Console.WriteLine(bar.next());//prints 5
    Console.WriteLine(bar.next());//prints 6 *yay!
}
So is that all to it?
Not quite. There is still a weird edge case in there you need to catch in regards to if MoveNext() should be called to prevent an odd double value return scenario when switching back from a child to a parent. That can be fixed by tracking the boolean output of MoveNext() and checking it when you're also checking "is_complete". Additionally, its also nice to be able to actually pass INPUT to a coroutine ;) That also requires a few more widgets to be added. Nothing terrible, but you now need to store and maintain the last "input" value passed. Combining those two together, gets you the following:
public abstract class Coroutine{

    private IEnumerator<object> _enumerator;
    private bool _do_sub = false;
    private Coroutine _sub_coroutine;
    public bool is_complete = false;
    public bool can_move_next = true;
    private object _sub_input = null;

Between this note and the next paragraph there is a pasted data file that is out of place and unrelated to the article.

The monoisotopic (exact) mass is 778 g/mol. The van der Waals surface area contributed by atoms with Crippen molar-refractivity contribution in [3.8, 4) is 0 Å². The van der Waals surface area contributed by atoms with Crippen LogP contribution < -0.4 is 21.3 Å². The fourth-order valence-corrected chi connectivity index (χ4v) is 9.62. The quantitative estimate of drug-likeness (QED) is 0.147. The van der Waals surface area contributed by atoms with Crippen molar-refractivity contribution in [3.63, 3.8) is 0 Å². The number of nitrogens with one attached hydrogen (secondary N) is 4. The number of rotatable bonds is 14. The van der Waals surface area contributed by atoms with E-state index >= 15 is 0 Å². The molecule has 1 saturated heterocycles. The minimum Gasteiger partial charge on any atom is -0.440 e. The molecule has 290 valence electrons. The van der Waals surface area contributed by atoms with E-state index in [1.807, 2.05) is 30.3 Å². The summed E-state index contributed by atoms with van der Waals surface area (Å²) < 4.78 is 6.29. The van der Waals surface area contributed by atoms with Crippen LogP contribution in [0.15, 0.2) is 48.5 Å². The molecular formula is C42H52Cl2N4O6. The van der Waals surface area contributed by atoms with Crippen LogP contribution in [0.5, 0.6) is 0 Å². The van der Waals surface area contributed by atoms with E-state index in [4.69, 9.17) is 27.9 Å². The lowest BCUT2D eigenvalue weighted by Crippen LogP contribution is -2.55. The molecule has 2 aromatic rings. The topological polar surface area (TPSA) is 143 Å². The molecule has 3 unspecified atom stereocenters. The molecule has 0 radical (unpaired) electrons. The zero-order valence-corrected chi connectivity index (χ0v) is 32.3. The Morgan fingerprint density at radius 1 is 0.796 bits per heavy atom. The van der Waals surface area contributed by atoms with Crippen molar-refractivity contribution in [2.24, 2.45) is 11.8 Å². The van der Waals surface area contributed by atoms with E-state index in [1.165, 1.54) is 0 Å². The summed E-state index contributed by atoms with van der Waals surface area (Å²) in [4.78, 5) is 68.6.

public Coroutine(){
        this._enumerator = this.process.GetEnumerator();
    }    

    public object YieldFrom(Coroutine coroutine, object sub_input=null){
        this._do_sub = true;
        this._sub_coroutine = coroutine;
        this._sub_input = sub_input;
        return this._sub_coroutine.next();
    }

    pulbic object YieldComplete(object return_value=null){
        this.is_complete = true;
        return return_value;
    }

    public object next(object in_value=null){
        if (this._do_sub) {
            if (this._sub_coroutine.can_move_next && !this._sub_coroutine.is_complete)
                return this._sub_coroutine.next (this._sub_input);
	    else {
	        this._do_sub = false;
		this._input = in_value;
		this.can_move_next = this._enumerator.MoveNext ();
		return this._enumerator.Current;
	    }
	} else {
	    this._input = in_value;
	    this.can_move_next = this._enumerator.MoveNext ();
	    return this._enumerator.Current;
	}
    }

    public abstract IEnumerable<object> process();
}
Now you have a very usable Coroutine construct! You can easily call it via next(), pass input, and yield to other coroutines! yay!

Is there anything else we should do?
Well, we do use a lot of IEnumerable and IEnumerator data... so what if we wanted to turn it up to 11? We could easily make this work in the loop constructs, by having Coroutine itself inherit from IEnumerator<object> and then adding core MoveNext(), Current, etc. If you did that, you could do things like this:
public class Foo: Coroutine{
    public override IEnumerable<object> process(){